Critics may scoff and skeptics may laugh, but rainmakers are finally emerging from the backwaters of science.
For more than half a century scientists have experimented with wringing more water out of clouds and dumping that priceless moisture on the parched earth. Most have failed, or at least produced inconclusive results, but a mounting body of evidence now suggests that if done properly, cloud seeding can be effective.
Some areas, like Texas, have held in there despite the skeptics' sneers, and today cloud seeding is done over about a third of the Lone Star state, a region of some 45 million acres.
Texas claims to produce more rain, over a wider area, and for a longer duration because of its weather modification program, according to George Bomar, who wrote his doctoral dissertation on the subject in 1974. But why, then, hasn't the technology flooded the world?
"I think up until now the limiting factor has been our inability to engender substantive proof that the technology works, at least in the eyes of some in the meteorological community who remain skeptical," says Bomar, who administers the rain enhancement program for the Texas Natural Resource Conservation Commission.
But over the past few years the prestigious National Center for Atmospheric Research (NCAR) has been compiling evidence in hopes of getting to the bottom of the matter.
A team of scientists from the center spent three years seeding clouds in the drought-stricken northern Mexican state of Coahuila to see if they could finally answer the question of whether it works.
The answer seems to be a clear "yes," although support for a fourth and conclusive year of the project was dropped by the Mexican government because the drought came to an end. You might say it was cancelled because of rain.
Here's what the researchers found: Rainfall from seeded clouds lasted longer than rain from unseeded clouds, the rainfall covered a larger area, and total precipitation was higher, sometimes even doubled. And in many cases results began just 20 minutes after the seeding.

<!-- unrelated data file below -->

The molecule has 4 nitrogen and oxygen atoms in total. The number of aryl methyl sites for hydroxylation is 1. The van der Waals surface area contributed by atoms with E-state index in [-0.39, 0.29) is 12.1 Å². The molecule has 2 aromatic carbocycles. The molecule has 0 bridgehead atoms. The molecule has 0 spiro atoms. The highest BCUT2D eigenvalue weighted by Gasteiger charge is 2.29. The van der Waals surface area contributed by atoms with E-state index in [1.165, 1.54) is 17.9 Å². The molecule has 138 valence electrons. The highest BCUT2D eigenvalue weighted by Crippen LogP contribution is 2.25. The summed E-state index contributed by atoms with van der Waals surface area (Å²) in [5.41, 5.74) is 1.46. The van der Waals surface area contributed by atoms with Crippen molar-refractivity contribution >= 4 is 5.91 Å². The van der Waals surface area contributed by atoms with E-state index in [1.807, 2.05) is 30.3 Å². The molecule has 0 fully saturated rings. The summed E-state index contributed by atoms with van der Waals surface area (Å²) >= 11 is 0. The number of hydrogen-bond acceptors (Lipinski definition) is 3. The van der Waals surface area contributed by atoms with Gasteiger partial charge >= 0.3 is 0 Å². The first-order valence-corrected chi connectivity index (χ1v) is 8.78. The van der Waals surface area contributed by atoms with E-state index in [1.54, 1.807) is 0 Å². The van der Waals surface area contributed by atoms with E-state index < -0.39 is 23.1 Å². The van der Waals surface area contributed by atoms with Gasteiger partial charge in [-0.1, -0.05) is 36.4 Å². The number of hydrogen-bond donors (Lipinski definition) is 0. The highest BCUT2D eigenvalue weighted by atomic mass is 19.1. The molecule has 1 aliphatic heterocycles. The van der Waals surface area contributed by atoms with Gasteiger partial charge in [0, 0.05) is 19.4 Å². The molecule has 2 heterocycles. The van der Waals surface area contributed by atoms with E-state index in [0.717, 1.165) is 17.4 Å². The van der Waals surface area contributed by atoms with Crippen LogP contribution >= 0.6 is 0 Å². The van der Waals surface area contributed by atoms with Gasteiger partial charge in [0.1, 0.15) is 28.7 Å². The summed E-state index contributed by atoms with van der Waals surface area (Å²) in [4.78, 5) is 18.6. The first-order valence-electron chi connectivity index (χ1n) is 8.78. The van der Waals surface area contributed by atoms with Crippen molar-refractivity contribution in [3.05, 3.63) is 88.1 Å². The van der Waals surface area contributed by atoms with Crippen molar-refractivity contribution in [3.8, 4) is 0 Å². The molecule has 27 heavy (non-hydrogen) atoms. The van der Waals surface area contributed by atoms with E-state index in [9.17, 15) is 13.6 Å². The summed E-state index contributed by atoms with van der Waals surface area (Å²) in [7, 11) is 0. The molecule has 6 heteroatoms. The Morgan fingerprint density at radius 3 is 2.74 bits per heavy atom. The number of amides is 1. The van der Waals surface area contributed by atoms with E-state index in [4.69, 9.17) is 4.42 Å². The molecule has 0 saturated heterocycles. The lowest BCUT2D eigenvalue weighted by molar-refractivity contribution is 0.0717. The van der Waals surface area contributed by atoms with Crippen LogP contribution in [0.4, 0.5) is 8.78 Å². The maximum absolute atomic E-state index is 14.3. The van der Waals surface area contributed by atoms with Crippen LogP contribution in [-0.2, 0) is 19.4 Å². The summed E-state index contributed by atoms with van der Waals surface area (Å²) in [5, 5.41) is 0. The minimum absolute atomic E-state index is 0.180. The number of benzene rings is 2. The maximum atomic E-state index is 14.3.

"We are very encouraged by the results," says lead scientist Roelof Bruinties of NCAR. The work in Mexico followed on the heels of a research project in South Africa in the early 1990s that reported similar results.
Bruinties is now in the United Arab Emirates conducting a three-month feasibility study to determine whether conditions there are right for a cloud seeding program.
"They have had a drought for the past four years and contacted us to conduct some research here in the possibility of rainfall enhancement via cloud seeding," Bruinties said by e-mail. "The field program started the beginning of January and will last until the end of March."
In addition to providing a scientific basis for evaluating cloud seeding, the NCAR project uses different elements as "seeds" to enhance rain formation in clouds, and that could turn out to be even more important than the scientific documentation.
Timing Is Everything
In nearly all other cases, tiny grains of silver are used as seeds. But the NCAR group is using a mixture of sodium, magnesium and calcium chloride, and it appears this type of seeding works better than silver in drought stricken areas.